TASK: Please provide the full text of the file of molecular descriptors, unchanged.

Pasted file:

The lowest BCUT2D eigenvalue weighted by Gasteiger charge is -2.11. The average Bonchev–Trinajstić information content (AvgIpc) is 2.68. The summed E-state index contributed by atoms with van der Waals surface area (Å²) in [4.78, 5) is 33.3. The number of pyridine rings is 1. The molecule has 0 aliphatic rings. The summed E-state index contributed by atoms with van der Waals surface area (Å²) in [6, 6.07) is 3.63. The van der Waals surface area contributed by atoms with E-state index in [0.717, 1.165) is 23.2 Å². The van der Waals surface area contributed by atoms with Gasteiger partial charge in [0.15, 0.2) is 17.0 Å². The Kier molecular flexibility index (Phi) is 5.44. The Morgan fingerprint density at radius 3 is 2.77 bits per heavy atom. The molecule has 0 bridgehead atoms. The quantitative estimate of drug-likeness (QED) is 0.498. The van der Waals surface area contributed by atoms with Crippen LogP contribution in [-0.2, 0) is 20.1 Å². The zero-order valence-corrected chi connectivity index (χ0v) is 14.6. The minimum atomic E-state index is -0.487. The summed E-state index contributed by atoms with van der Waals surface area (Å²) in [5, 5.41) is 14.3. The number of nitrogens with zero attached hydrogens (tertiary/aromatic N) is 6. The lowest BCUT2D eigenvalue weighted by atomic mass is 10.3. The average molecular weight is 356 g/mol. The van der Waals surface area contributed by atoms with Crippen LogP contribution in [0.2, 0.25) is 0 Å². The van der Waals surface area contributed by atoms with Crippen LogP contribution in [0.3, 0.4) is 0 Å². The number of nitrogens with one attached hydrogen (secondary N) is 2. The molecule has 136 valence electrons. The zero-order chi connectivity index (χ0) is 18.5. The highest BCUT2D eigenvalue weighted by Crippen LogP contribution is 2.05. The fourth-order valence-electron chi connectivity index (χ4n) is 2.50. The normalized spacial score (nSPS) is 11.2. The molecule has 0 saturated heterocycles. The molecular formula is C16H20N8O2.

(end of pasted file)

The lowest BCUT2D eigenvalue weighted by Gasteiger charge is -2.11. The average Bonchev–Trinajstić information content (AvgIpc) is 2.68. The summed E-state index contributed by atoms with van der Waals surface area (Å²) in [4.78, 5) is 33.3. The number of pyridine rings is 1. The molecule has 0 aliphatic rings. The summed E-state index contributed by atoms with van der Waals surface area (Å²) in [6, 6.07) is 3.63. The van der Waals surface area contributed by atoms with E-state index in [0.717, 1.165) is 23.2 Å². The van der Waals surface area contributed by atoms with Gasteiger partial charge in [0.15, 0.2) is 17.0 Å². The Kier molecular flexibility index (Phi) is 5.44. The Morgan fingerprint density at radius 3 is 2.77 bits per heavy atom. The molecule has 0 bridgehead atoms. The quantitative estimate of drug-likeness (QED) is 0.498. The van der Waals surface area contributed by atoms with Crippen LogP contribution in [-0.2, 0) is 20.1 Å². The zero-order valence-corrected chi connectivity index (χ0v) is 14.6. The minimum atomic E-state index is -0.487. The summed E-state index contributed by atoms with van der Waals surface area (Å²) in [5, 5.41) is 14.3. The number of nitrogens with zero attached hydrogens (tertiary/aromatic N) is 6. The lowest BCUT2D eigenvalue weighted by atomic mass is 10.3. The average molecular weight is 356 g/mol. The van der Waals surface area contributed by atoms with Crippen LogP contribution in [0.2, 0.25) is 0 Å². The van der Waals surface area contributed by atoms with Crippen LogP contribution in [0.3, 0.4) is 0 Å². The number of nitrogens with one attached hydrogen (secondary N) is 2. The molecule has 136 valence electrons. The zero-order chi connectivity index (χ0) is 18.5. The highest BCUT2D eigenvalue weighted by Crippen LogP contribution is 2.05. The fourth-order valence-electron chi connectivity index (χ4n) is 2.50. The normalized spacial score (nSPS) is 11.2. The molecule has 0 saturated heterocycles. The molecular formula is C16H20N8O2.